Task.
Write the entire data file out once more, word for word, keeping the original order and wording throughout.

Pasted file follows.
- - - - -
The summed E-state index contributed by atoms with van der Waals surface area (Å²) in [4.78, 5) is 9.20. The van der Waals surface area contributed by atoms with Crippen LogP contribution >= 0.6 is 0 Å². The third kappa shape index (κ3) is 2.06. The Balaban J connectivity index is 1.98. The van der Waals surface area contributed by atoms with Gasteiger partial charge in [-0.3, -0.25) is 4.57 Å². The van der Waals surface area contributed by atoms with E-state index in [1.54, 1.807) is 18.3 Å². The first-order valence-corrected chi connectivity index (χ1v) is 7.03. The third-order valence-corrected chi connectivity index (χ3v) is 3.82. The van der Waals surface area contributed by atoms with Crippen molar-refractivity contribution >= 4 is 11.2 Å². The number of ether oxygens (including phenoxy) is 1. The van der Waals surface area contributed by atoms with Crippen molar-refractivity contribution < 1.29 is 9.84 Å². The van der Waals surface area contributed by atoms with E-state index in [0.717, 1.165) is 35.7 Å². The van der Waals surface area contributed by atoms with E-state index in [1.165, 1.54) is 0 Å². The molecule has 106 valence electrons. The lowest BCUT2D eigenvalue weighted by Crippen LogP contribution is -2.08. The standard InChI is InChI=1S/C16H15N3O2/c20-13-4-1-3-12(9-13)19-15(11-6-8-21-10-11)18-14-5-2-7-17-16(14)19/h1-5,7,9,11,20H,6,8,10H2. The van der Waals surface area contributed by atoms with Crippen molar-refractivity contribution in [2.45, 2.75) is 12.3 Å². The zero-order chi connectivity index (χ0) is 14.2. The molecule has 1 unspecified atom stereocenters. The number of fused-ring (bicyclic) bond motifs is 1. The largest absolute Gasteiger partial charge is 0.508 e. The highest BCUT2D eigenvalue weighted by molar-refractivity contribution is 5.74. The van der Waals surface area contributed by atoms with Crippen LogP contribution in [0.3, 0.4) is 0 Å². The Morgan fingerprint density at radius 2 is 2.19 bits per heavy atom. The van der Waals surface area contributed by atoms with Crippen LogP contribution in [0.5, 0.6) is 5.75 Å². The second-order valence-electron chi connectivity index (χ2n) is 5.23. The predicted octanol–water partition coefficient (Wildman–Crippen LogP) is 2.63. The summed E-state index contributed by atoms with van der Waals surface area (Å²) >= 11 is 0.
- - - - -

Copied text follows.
The summed E-state index contributed by atoms with van der Waals surface area (Å²) in [4.78, 5) is 9.20. The van der Waals surface area contributed by atoms with Crippen LogP contribution >= 0.6 is 0 Å². The third kappa shape index (κ3) is 2.06. The Balaban J connectivity index is 1.98. The van der Waals surface area contributed by atoms with Gasteiger partial charge in [-0.3, -0.25) is 4.57 Å². The van der Waals surface area contributed by atoms with E-state index in [1.54, 1.807) is 18.3 Å². The first-order valence-corrected chi connectivity index (χ1v) is 7.03. The third-order valence-corrected chi connectivity index (χ3v) is 3.82. The van der Waals surface area contributed by atoms with Crippen molar-refractivity contribution >= 4 is 11.2 Å². The number of ether oxygens (including phenoxy) is 1. The van der Waals surface area contributed by atoms with Crippen molar-refractivity contribution < 1.29 is 9.84 Å². The van der Waals surface area contributed by atoms with E-state index in [0.717, 1.165) is 35.7 Å². The van der Waals surface area contributed by atoms with E-state index in [1.165, 1.54) is 0 Å². The molecule has 106 valence electrons. The lowest BCUT2D eigenvalue weighted by Crippen LogP contribution is -2.08. The standard InChI is InChI=1S/C16H15N3O2/c20-13-4-1-3-12(9-13)19-15(11-6-8-21-10-11)18-14-5-2-7-17-16(14)19/h1-5,7,9,11,20H,6,8,10H2. The van der Waals surface area contributed by atoms with Crippen molar-refractivity contribution in [2.45, 2.75) is 12.3 Å². The zero-order chi connectivity index (χ0) is 14.2. The molecule has 1 unspecified atom stereocenters. The number of fused-ring (bicyclic) bond motifs is 1. The largest absolute Gasteiger partial charge is 0.508 e. The highest BCUT2D eigenvalue weighted by molar-refractivity contribution is 5.74. The van der Waals surface area contributed by atoms with Crippen LogP contribution in [0.3, 0.4) is 0 Å². The Morgan fingerprint density at radius 2 is 2.19 bits per heavy atom. The van der Waals surface area contributed by atoms with Crippen LogP contribution in [0.5, 0.6) is 5.75 Å². The second-order valence-electron chi connectivity index (χ2n) is 5.23. The predicted octanol–water partition coefficient (Wildman–Crippen LogP) is 2.63. The summed E-state index contributed by atoms with van der Waals surface area (Å²) >= 11 is 0.